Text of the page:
Ice cream is not that difficult to make. You need to master French custard, not too difficult - your only challenge is to go slow enough so as not to make scrambled eggs. Even then, you do get to strain out any small sins.
And figure out how you want to flavour your ice cream. I saw that my local grocer had both pomegranate juice and blackberries on sale - I thought ice cream. Well, wouldn't you?
As both the juice and berries are a little astringent - my good friend Sandy of Eat Real and At the Baker's Bench suggested keeping the fruit and custard components apart until churning, and macerating the berries in the simmering juice for a bit. Wise woman, she. It is good to be friends with a pastry chef. I just wish she lived closer.
If you are new to making ice cream - I suggest David Lebovitz's book The Perfect Scoop for great instruction and flavour ideas. Once you get going, I am sure you will come up with all sorts of interesting combinations.
And, as so many people ask - I use a Cuisinart ice cream maker, mine has a second bowl which I find very handy indeed.
Now, who wants some Pomegranate Blackberry Ice Cream?
Pomegranate Blackberry Ice Cream
2 cups whipping cream (35%)
4 egg yolks
½ cup sugar, divided
¾ tsp pure vanilla extract
1 cup pure 100% pomegranate juice
1 heaping cup blackberries
½ cup granulated sugar
For the custard:
Heat up the cream in a heavy bottom pot on medium. Add in most of the ½ cup sugar, keeping approximately 2 Tbsp back for the yolks. Stir gently now and then, heating until you see little bubbles start to form around the sides of the pot. Remove from heat.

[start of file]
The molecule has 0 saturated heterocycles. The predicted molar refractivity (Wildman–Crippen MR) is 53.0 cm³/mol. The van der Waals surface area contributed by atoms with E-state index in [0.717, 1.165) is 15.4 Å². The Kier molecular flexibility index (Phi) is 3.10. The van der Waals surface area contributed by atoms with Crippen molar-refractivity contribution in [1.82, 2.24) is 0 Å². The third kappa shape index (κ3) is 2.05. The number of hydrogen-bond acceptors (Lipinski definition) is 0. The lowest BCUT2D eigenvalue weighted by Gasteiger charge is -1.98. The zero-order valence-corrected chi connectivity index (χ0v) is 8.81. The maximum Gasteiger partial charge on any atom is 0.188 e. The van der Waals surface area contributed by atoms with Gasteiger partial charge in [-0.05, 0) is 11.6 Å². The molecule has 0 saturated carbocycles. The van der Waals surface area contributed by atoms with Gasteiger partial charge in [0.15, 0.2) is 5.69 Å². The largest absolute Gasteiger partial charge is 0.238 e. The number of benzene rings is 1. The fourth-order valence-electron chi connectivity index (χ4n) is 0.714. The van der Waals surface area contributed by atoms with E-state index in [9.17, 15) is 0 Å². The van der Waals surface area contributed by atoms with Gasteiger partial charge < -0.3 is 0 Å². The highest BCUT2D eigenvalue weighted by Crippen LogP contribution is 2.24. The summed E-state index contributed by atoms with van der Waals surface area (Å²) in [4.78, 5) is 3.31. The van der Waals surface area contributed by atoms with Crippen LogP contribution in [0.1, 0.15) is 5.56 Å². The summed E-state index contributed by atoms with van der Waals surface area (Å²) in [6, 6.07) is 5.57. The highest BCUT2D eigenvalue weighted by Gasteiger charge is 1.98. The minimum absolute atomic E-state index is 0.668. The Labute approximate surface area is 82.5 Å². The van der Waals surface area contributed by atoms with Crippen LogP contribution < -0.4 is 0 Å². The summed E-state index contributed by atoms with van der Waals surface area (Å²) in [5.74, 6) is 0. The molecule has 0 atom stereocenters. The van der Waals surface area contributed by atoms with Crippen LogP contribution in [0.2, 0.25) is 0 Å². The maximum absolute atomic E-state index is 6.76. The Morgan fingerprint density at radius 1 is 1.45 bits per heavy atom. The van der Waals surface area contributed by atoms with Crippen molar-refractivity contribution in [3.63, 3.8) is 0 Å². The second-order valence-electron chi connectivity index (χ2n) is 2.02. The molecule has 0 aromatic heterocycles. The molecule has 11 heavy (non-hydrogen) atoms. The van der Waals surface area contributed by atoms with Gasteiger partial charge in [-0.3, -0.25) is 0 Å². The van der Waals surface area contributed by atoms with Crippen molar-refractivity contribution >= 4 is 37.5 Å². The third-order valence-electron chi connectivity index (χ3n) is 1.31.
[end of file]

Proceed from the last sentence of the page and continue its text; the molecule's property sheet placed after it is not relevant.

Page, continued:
In a small bowl, whisk yolks with the 2 Tbsp sugar and vanilla, with a fork. While whisking, add some of the heated cream, little by little, to your eggs. Going very slowly and whisking gently all the while keeps you from making scrambled eggs. When you have slowly added about a ladle-full, your eggs are tempered and you can add them to the rest of the cream in the pot.
Put the pot back on the element, on medium, and - while slowly whisking, heat on medium for about 5 minutes. Your custard should get nice and thick and creamy.
Remove from heat and strain into a clean bowl. Cover with plastic wrap - right on the custard so as not to form a skin - and refrigerate overnight.
For the fruit:
In a small pot, heat up pomegranate juice, blackberries, and sugar. Let cook on medium for a few minutes, mashing the berries lightly. Remove from heat and let cool in the fridge overnight.
The next day, combine the custard and fruit right before churning - churn for 20-25 minutes in your ice cream maker or according your your manufacturer's instructions. Empty into a plastic container and freeze for several hours before serving.
|I used this awesome scoop here for presentation.|